A Pressure Cooker (ensure you buy a high pressure cooker that holds 15psi, some pressure cookers do not achieve this)
Test Tube Rack (one that fits inside your pressure cooker)
1 spray bottle full of idophor
1 flame source (I use one of those portable butane burners)

PROCEDURE

Preparation:
1. Fill each test tube with 5ml of distilled water.
2. Cap Test Tubes and place upright in autoclave
3. Autoclave tubes and syringe and needle at 15psi for 25 minutes (ensure that you time it from when the steam starts to blow off at 15psi pressure relief setting, allow air to vent for a couple minutes then reduce heat and ensure slow escape from the pressure valve at 15psi for the remainder of the time)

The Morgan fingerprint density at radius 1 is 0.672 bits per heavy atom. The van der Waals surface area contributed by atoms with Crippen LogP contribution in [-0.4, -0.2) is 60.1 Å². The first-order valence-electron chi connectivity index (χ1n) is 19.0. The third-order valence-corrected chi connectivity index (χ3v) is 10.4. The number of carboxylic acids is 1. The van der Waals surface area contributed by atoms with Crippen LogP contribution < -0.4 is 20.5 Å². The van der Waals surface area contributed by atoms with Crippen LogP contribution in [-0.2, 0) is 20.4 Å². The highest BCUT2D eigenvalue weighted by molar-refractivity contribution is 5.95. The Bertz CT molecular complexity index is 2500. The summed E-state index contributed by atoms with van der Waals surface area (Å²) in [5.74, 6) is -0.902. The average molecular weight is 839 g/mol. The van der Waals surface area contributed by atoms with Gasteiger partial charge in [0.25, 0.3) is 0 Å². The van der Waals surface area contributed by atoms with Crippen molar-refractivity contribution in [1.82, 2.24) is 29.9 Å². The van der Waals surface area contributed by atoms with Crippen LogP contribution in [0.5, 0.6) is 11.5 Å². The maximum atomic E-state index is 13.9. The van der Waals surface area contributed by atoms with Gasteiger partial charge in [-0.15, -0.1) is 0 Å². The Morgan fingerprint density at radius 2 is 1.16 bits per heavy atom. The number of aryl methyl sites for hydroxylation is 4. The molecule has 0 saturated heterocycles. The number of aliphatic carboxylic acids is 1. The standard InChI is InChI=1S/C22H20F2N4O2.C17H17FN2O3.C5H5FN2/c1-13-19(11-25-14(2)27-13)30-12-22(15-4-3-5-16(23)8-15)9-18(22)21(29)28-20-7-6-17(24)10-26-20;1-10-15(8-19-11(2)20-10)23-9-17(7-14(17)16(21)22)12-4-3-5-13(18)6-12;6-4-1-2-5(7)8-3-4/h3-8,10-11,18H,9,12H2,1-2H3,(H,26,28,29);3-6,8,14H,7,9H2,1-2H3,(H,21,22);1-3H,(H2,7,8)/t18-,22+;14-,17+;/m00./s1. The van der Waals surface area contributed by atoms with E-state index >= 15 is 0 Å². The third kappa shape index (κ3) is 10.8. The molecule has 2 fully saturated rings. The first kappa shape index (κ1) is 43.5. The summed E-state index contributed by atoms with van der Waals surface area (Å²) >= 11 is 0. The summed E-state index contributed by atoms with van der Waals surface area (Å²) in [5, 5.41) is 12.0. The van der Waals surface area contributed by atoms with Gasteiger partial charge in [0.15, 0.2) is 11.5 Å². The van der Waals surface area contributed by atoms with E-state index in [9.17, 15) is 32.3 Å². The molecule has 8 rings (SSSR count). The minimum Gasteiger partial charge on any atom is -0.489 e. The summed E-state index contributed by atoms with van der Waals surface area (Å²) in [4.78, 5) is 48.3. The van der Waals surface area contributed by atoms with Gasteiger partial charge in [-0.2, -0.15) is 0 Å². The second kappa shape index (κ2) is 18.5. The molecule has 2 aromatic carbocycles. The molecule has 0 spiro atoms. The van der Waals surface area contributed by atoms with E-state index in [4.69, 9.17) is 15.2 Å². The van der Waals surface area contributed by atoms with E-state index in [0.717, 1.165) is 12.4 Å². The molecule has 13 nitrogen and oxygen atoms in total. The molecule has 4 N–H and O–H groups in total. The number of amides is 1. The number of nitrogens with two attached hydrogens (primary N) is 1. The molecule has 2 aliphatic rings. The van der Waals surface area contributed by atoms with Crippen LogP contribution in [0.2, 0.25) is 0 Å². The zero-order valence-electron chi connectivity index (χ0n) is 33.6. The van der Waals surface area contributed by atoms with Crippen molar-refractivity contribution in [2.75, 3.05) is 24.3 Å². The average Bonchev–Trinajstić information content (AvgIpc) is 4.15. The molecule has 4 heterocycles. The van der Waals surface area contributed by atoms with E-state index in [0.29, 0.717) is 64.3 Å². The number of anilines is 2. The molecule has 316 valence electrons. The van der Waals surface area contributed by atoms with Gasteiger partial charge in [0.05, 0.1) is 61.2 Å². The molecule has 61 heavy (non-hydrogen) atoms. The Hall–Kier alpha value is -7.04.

4. Allow Tubes to cool inside the autoclave (if you remove the tubes and crash cool them and they will suck in dirty air and be more susceptible to infection)

Now you have your tubes read for use, if you have prepared more tubes then you care to use at once, sanitise your hands, put gloves on and sanitise your gloves then screw tube caps tight and place in the refrigerator for later use.

Sanitise
1. Sanitise Everything by wiping down all your benches equipment and anything in the area with idophor I suggest for surface sanitation to use a 50ppm concentration. After wiping everything down use a spray bottle containing idophor to spray all surfaces again including your arms and hands. At this point wipe your spray bottle down.
2. Put a face mask on if you have one surgical grade 2 or better preferably.
3. Turn on your flame (work close to your flame)